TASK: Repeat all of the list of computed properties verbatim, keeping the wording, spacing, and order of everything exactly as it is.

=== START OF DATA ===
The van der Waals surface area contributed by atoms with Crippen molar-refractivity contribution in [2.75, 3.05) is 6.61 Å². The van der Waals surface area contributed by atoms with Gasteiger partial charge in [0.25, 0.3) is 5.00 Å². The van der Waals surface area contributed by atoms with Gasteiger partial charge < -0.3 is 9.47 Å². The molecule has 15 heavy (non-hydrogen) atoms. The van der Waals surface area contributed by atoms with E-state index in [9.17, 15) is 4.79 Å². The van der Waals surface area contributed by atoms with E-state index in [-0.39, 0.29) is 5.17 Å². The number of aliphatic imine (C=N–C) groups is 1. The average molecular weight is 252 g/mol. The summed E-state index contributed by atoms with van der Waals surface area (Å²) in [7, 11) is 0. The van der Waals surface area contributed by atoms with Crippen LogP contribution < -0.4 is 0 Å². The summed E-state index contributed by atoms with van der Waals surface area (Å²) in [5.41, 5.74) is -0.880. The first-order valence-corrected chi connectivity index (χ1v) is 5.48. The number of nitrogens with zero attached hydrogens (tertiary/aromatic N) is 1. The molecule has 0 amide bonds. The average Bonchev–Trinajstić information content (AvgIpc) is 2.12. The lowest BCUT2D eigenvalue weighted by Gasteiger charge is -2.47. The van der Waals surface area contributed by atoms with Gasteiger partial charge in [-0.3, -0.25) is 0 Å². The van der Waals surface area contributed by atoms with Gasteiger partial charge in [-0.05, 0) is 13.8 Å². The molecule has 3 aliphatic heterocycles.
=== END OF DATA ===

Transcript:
The van der Waals surface area contributed by atoms with Crippen molar-refractivity contribution in [2.75, 3.05) is 6.61 Å². The van der Waals surface area contributed by atoms with Gasteiger partial charge in [0.25, 0.3) is 5.00 Å². The van der Waals surface area contributed by atoms with Gasteiger partial charge < -0.3 is 9.47 Å². The molecule has 15 heavy (non-hydrogen) atoms. The van der Waals surface area contributed by atoms with E-state index in [9.17, 15) is 4.79 Å². The van der Waals surface area contributed by atoms with E-state index in [-0.39, 0.29) is 5.17 Å². The number of aliphatic imine (C=N–C) groups is 1. The average molecular weight is 252 g/mol. The summed E-state index contributed by atoms with van der Waals surface area (Å²) in [7, 11) is 0. The van der Waals surface area contributed by atoms with Crippen LogP contribution < -0.4 is 0 Å². The summed E-state index contributed by atoms with van der Waals surface area (Å²) in [5.41, 5.74) is -0.880. The first-order valence-corrected chi connectivity index (χ1v) is 5.48. The number of nitrogens with zero attached hydrogens (tertiary/aromatic N) is 1. The molecule has 0 amide bonds. The average Bonchev–Trinajstić information content (AvgIpc) is 2.12. The lowest BCUT2D eigenvalue weighted by Gasteiger charge is -2.47. The van der Waals surface area contributed by atoms with Gasteiger partial charge in [-0.3, -0.25) is 0 Å². The van der Waals surface area contributed by atoms with Gasteiger partial charge in [-0.05, 0) is 13.8 Å². The molecule has 3 aliphatic heterocycles.